Heart of Dakota

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  • Reviewed on Tuesday, December 29, 2015
  • Grades Used: Beyond, Preparing, CTC, & DITHOR
  • Dates used: 2014 - 2015
Heart of Dakota is a complete curriculum that was written and put together by a home school mom, Carrie, who is a former public school teacher. Carrie's sister, Julie, edits the program for her.

The methodology of this program is primarily Charlotte Mason with a Christian influence. It also focuses on catering to the younger children while growing the other children, ages 9 and over, towards independent learning. This independence includes having the child read history on their own starting in 4th or 5th grade, having the child read science on their own starting in 3rd or 4th grade, following directions in the guide, and working on their assignments on their own. The problem with this idea is it makes children dependent on Carrie's guide instead of learning from mom.

Each guide presents a set of skills the child is to master throughout the year. For example, Preparing teaches them to write a 3 - 5 sentence written narration and then practices that exact length the rest of the year. Similarly, CTC has them do a 5 - 8 sentence narration. I looked ahead and RTR continues with 8 - 12 sentences, Rev2Rev with 10 - 14 sentences, and MTMM with 12 - 16 sentences. I personally found as a teacher these sentence limitations, which are required due to the size of the boxes on the notebook pages, to be very limiting for a child's academic growth. It did not, and will not, take my children 5 years to learn how to write a 16 sentence written narration. The part that surprises me most about this scope and sequence is that Rod and Staff English, which we have used for years, requires more writing then this by 5th grade. I think CTC would have been much stronger if it was using the writing being taught in Rod and Staff English in the history instead of a short easy written narration.

The Charlotte Mason skills taught in Heart of Dakota include oral narrations, copy work, and written narrations of specific lengths, poetry, painting, short scripture readings, short history readings, and literature. The public school elements would include age limits to each guide, hands on history activities, and the idea that one box will fit all children of a certain age.

Carrie does point back to Scripture for history and science. I did appreciate this element to the program.

We personally found this curriculum to be too easy for my children's ages and abilities. I did use the board and placement chart to place each one of them. The lack of growth within a guide was problematic. For example, in CTC where the notebook pages dictate the week day by day exactly holds a child back from academic growth and stretching their wings and abilities. I saw an increase of skills between Preparing and CTC, but I did not see any increase of skills within the guide itself. We found that our children could learn the required skills, for the entire year, within a few weeks and then did not have anything else to strive for all year.

Like a previous reviewer I did find ecumenical statements in one of the main HOD history spine that were not commented on in the very limited key ideas in the guide.

I also found an inconsistency between the main CTC history spine and the excellent Diana Waring CD that is also scheduled in the program. There are elements to this program that need revision.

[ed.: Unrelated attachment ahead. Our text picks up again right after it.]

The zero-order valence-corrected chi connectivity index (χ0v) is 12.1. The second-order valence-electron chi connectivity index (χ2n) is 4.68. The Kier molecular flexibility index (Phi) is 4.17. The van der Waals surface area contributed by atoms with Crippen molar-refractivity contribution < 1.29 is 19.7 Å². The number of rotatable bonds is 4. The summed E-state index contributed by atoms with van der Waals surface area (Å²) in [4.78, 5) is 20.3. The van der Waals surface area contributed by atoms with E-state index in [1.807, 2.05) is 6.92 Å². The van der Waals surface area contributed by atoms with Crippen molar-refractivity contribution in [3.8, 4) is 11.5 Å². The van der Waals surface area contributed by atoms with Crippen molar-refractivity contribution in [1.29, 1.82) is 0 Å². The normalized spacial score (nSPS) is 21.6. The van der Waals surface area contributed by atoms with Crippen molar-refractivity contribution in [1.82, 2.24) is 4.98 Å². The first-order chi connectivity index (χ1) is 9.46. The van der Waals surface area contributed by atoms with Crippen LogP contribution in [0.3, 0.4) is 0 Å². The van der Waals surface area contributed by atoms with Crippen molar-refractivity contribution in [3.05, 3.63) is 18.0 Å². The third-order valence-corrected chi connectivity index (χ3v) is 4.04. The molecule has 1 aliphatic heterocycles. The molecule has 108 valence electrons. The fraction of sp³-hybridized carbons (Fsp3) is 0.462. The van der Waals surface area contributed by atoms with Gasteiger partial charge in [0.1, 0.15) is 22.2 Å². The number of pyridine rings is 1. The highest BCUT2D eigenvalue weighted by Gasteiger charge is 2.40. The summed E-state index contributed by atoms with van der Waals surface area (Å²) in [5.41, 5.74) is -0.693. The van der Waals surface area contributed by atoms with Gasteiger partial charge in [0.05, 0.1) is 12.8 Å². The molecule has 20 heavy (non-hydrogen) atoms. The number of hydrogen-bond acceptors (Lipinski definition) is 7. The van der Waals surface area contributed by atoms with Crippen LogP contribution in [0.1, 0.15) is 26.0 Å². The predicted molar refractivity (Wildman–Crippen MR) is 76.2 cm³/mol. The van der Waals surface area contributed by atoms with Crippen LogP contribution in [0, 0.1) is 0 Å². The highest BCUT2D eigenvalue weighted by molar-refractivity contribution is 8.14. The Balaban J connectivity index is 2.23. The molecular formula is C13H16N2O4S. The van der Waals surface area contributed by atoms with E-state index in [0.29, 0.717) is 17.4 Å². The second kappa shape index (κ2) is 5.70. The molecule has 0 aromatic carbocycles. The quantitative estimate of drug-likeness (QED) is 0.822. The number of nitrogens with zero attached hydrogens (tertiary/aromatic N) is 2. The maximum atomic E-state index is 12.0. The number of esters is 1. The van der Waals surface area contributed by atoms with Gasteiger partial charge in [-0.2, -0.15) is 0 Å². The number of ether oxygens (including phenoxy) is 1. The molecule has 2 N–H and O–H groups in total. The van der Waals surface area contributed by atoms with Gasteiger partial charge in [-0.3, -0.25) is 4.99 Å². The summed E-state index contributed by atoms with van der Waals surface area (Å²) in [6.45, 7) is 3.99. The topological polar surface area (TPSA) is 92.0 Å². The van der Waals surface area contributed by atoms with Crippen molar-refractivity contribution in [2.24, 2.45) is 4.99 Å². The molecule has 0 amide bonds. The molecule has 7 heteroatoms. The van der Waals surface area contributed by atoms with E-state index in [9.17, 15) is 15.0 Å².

I think the biggest problem for me in Heart of Dakota though was the impact it had on my children. They have always had parts of school they don't like or enjoy and they just have to do in order to get the work done. These elements though usually haven't been in the content subjects of Bible, history, and science. These three subjects have generally been my children's favorite subjects that they look forward to. HOD attaches an assignment to every short reading in CTC, and since these assignments don't require real thinking they become busywork and take much enjoyment out of real learning. Beyond has some great history spines, and that was probably my favorite part of the year. The rest needed growth within the guides, history spines that were compatible, better directions that didn't talk down to my children, much higher expectations in the area of writing, and more thinking required rather then rote learning.

I think when home school moms make plans for other home school moms there are certain problems to the idea of undertaking such a task. On one hand it helps us learn to home school early on. On the other hand it becomes very limited since it becomes a one size fits all education instead of a home school tailored education that allows intelligent kids to fly. This one-size fit all education is what many of us want to avoid by not putting our children in school. I didn't enjoy the public school elements to this program.

Lastly, the Bible in this program is very light and incomplete. If you can find the time with HOD I would encourage adding to it during non-school or school time or both.

In Christ,

Bethjoyt

  • Reviewed on Tuesday, June 2, 2015
  • Grades Used: 4th
  • Dates used: 2014-2015
After researching and reviewing Heart of Dakota for a couple of years we finally decided to try it with my daughter. We chose Preparing Hearts for His Glory.

This curriculum has been the fit that I have been looking for. I love the unit study aspect of how everything, besides grammar and math, is weaved together in one learning sequence. One of the things that I appreciate the most is the independent study boxes. My daughter can learn science and history independently because of the way the curriculum is set up. She can also work on her timeline, and her story time can be done independently as well. This is a huge benefit when you are home schooling more than one child. The curriculum is played out in such an organized manner that there is no guessing. my daughter knows exactly what she is supposed to accomplish, and feels quite proud of herself when she is finished with her independent work.

We sound the readers to be fun, yet rich in content. we never grew tired of the stories that we read together. One of the books was named Grandpa's Box, and my daughter cried when we read the last page. To me, that is what homeschooling is all about. I love it when my kids are enjoying something so much that they don't want it to end.

I am a planner and organizer by nature, and this curriculum is perfectly organized and laid out. The boxes in the daily lessons are easy to understand, and even easier to accomplish without compromising a solid education. I couldn't be more happier then I am at the end of this year.